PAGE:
Flavors of Mexico: Where to Eat in Arizona
Arizona didn't become a U.S. state until 1912, and the southern tier of Arizona remained part of Mexico until 1854. Borders have moved over the centuries, but flavors, fortunately, know no such boundaries here. Sonoran cuisine is native to Arizona, and some of the best Mexican food outside of Mexico can be had if you know where to go to eat.

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Birthplace of the Chimichanga

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El Charro sits in a converted set of historic houses & buildings a block off Tucson's old town district—the same location where it began serving food in 1922.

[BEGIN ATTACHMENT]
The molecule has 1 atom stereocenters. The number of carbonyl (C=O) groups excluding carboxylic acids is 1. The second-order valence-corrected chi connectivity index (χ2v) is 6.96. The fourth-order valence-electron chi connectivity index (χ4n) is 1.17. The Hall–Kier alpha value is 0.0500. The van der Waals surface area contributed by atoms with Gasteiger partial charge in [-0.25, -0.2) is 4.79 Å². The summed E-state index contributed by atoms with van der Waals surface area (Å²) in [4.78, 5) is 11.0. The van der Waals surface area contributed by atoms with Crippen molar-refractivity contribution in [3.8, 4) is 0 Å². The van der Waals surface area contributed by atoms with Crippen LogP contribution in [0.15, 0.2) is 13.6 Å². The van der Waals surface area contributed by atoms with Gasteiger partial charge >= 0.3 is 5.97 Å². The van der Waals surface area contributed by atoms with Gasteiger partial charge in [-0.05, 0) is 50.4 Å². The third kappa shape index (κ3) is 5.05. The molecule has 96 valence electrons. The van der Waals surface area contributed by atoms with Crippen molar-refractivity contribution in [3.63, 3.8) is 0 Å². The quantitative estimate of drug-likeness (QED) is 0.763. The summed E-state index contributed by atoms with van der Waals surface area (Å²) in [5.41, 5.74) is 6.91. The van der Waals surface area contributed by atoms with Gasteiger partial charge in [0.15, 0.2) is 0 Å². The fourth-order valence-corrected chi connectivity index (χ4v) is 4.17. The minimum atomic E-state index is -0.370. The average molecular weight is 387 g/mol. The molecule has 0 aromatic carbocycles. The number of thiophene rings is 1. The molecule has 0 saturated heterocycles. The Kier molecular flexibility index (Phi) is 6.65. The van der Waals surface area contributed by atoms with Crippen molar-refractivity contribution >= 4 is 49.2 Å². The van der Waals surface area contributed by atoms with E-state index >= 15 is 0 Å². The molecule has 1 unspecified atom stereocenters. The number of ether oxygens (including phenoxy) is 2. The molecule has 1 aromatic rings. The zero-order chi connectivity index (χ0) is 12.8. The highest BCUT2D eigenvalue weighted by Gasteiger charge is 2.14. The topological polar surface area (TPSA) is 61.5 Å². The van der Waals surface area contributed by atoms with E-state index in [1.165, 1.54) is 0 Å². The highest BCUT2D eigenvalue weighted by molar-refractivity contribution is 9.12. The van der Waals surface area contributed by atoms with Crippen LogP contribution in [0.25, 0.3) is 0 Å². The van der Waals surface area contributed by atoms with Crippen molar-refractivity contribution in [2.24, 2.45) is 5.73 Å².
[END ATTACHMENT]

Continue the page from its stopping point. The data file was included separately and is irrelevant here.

We had lunch here, at a big old wooden table in a warmly decorated dining room. Ask to be seated inside, or else in the garden, if the weather's amenable. It's a bit cold and dim in the front of the restaurant.

I had an amazing vegetarian burrito, stuffed with roasted veggies, avocado and a green corn tamale. The others went for the excellent chimichangas, reputedly invented here (you can read the story on the menu). The special-brewed beer, an amber, was great, the salsa verde addictive, the decor a great talking point.

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